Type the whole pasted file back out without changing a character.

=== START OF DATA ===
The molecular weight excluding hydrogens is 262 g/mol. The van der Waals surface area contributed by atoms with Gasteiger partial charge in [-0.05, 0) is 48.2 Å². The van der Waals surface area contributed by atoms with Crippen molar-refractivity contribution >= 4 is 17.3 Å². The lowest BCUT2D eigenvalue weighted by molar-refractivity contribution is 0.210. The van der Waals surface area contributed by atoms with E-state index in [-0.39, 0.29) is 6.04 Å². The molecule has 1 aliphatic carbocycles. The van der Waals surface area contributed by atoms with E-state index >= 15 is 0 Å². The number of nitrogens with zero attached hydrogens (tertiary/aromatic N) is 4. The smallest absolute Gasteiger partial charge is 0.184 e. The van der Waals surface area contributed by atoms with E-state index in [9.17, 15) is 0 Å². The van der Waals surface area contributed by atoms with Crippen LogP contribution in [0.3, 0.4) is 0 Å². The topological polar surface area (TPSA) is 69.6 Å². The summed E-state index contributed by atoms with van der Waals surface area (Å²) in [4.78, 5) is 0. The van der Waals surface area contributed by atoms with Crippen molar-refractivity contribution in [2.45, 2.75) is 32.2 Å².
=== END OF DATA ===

The molecular weight excluding hydrogens is 262 g/mol. The van der Waals surface area contributed by atoms with Gasteiger partial charge in [-0.05, 0) is 48.2 Å². The van der Waals surface area contributed by atoms with Crippen molar-refractivity contribution >= 4 is 17.3 Å². The lowest BCUT2D eigenvalue weighted by molar-refractivity contribution is 0.210. The van der Waals surface area contributed by atoms with E-state index in [-0.39, 0.29) is 6.04 Å². The molecule has 1 aliphatic carbocycles. The van der Waals surface area contributed by atoms with E-state index >= 15 is 0 Å². The number of nitrogens with zero attached hydrogens (tertiary/aromatic N) is 4. The smallest absolute Gasteiger partial charge is 0.184 e. The van der Waals surface area contributed by atoms with E-state index in [9.17, 15) is 0 Å². The van der Waals surface area contributed by atoms with Crippen LogP contribution in [0.3, 0.4) is 0 Å². The topological polar surface area (TPSA) is 69.6 Å². The summed E-state index contributed by atoms with van der Waals surface area (Å²) in [4.78, 5) is 0. The van der Waals surface area contributed by atoms with Crippen molar-refractivity contribution in [2.45, 2.75) is 32.2 Å².